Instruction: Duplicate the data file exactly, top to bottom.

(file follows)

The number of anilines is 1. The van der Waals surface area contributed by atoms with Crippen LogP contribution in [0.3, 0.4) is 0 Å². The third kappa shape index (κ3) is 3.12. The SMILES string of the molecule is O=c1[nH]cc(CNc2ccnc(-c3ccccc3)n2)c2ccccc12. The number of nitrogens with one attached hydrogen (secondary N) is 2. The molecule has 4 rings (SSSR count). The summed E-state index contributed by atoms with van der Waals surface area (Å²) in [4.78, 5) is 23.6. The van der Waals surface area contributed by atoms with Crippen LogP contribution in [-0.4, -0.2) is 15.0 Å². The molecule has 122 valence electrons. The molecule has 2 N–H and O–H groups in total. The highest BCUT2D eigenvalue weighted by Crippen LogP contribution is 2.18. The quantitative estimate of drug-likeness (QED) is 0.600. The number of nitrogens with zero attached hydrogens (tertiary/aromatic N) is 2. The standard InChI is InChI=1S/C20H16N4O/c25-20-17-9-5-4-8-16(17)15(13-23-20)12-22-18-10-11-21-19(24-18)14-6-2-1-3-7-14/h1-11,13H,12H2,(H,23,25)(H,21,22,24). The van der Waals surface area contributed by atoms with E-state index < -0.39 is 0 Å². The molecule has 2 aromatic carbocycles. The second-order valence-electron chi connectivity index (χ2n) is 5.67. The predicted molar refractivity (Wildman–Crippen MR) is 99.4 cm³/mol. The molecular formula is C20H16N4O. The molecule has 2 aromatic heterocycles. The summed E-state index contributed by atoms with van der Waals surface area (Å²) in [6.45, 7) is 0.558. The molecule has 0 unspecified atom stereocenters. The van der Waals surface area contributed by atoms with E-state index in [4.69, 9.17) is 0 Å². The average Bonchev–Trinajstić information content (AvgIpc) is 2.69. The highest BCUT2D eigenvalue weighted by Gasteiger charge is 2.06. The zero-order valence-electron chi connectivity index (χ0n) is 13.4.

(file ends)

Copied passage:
The number of anilines is 1. The van der Waals surface area contributed by atoms with Crippen LogP contribution in [0.3, 0.4) is 0 Å². The third kappa shape index (κ3) is 3.12. The SMILES string of the molecule is O=c1[nH]cc(CNc2ccnc(-c3ccccc3)n2)c2ccccc12. The number of nitrogens with one attached hydrogen (secondary N) is 2. The molecule has 4 rings (SSSR count). The summed E-state index contributed by atoms with van der Waals surface area (Å²) in [4.78, 5) is 23.6. The van der Waals surface area contributed by atoms with Crippen LogP contribution in [-0.4, -0.2) is 15.0 Å². The molecule has 122 valence electrons. The molecule has 2 N–H and O–H groups in total. The highest BCUT2D eigenvalue weighted by Crippen LogP contribution is 2.18. The quantitative estimate of drug-likeness (QED) is 0.600. The number of nitrogens with zero attached hydrogens (tertiary/aromatic N) is 2. The standard InChI is InChI=1S/C20H16N4O/c25-20-17-9-5-4-8-16(17)15(13-23-20)12-22-18-10-11-21-19(24-18)14-6-2-1-3-7-14/h1-11,13H,12H2,(H,23,25)(H,21,22,24). The van der Waals surface area contributed by atoms with E-state index < -0.39 is 0 Å². The molecule has 2 aromatic carbocycles. The second-order valence-electron chi connectivity index (χ2n) is 5.67. The predicted molar refractivity (Wildman–Crippen MR) is 99.4 cm³/mol. The molecular formula is C20H16N4O. The molecule has 2 aromatic heterocycles. The summed E-state index contributed by atoms with van der Waals surface area (Å²) in [6.45, 7) is 0.558. The molecule has 0 unspecified atom stereocenters. The van der Waals surface area contributed by atoms with E-state index in [4.69, 9.17) is 0 Å². The average Bonchev–Trinajstić information content (AvgIpc) is 2.69. The highest BCUT2D eigenvalue weighted by Gasteiger charge is 2.06. The zero-order valence-electron chi connectivity index (χ0n) is 13.4.